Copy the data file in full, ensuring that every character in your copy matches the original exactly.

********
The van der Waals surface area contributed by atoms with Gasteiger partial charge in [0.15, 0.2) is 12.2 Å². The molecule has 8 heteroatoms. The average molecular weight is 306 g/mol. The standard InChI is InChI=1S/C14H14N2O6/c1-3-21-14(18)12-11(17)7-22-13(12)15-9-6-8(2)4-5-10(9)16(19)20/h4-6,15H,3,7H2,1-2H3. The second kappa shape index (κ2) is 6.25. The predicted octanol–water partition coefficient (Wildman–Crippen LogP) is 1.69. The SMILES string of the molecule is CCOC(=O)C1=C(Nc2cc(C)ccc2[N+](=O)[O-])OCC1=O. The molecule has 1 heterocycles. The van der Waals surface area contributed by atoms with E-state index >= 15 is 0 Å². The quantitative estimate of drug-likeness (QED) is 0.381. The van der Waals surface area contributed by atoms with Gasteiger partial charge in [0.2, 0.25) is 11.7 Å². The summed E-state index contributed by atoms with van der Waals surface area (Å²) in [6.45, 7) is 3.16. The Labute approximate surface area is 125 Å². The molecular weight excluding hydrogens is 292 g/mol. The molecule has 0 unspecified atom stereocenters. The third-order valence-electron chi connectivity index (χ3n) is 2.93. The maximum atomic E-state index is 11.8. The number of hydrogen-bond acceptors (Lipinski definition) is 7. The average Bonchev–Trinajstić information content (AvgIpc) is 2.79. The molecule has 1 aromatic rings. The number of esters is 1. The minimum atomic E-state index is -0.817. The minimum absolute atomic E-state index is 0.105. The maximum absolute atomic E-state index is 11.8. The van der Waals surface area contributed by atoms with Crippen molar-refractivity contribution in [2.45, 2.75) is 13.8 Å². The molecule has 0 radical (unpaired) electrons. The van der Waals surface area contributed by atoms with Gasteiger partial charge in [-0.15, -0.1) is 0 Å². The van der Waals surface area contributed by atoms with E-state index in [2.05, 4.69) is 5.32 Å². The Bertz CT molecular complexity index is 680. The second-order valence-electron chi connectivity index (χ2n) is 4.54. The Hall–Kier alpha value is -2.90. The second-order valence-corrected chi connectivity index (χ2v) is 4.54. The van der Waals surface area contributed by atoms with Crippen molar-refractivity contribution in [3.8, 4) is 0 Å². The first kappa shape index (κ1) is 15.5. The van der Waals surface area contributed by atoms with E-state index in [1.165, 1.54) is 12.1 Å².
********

The van der Waals surface area contributed by atoms with Gasteiger partial charge in [0.15, 0.2) is 12.2 Å². The molecule has 8 heteroatoms. The average molecular weight is 306 g/mol. The standard InChI is InChI=1S/C14H14N2O6/c1-3-21-14(18)12-11(17)7-22-13(12)15-9-6-8(2)4-5-10(9)16(19)20/h4-6,15H,3,7H2,1-2H3. The second kappa shape index (κ2) is 6.25. The predicted octanol–water partition coefficient (Wildman–Crippen LogP) is 1.69. The SMILES string of the molecule is CCOC(=O)C1=C(Nc2cc(C)ccc2[N+](=O)[O-])OCC1=O. The molecule has 1 heterocycles. The van der Waals surface area contributed by atoms with E-state index >= 15 is 0 Å². The quantitative estimate of drug-likeness (QED) is 0.381. The van der Waals surface area contributed by atoms with Gasteiger partial charge in [0.2, 0.25) is 11.7 Å². The summed E-state index contributed by atoms with van der Waals surface area (Å²) in [6.45, 7) is 3.16. The Labute approximate surface area is 125 Å². The molecular weight excluding hydrogens is 292 g/mol. The molecule has 0 unspecified atom stereocenters. The third-order valence-electron chi connectivity index (χ3n) is 2.93. The maximum atomic E-state index is 11.8. The number of hydrogen-bond acceptors (Lipinski definition) is 7. The average Bonchev–Trinajstić information content (AvgIpc) is 2.79. The molecule has 1 aromatic rings. The number of esters is 1. The minimum atomic E-state index is -0.817. The minimum absolute atomic E-state index is 0.105. The maximum absolute atomic E-state index is 11.8. The van der Waals surface area contributed by atoms with Crippen molar-refractivity contribution in [2.45, 2.75) is 13.8 Å². The molecule has 0 radical (unpaired) electrons. The van der Waals surface area contributed by atoms with Gasteiger partial charge in [-0.15, -0.1) is 0 Å². The van der Waals surface area contributed by atoms with E-state index in [2.05, 4.69) is 5.32 Å². The Bertz CT molecular complexity index is 680. The second-order valence-electron chi connectivity index (χ2n) is 4.54. The Hall–Kier alpha value is -2.90. The second-order valence-corrected chi connectivity index (χ2v) is 4.54. The van der Waals surface area contributed by atoms with Crippen molar-refractivity contribution in [3.8, 4) is 0 Å². The first kappa shape index (κ1) is 15.5. The van der Waals surface area contributed by atoms with E-state index in [1.165, 1.54) is 12.1 Å².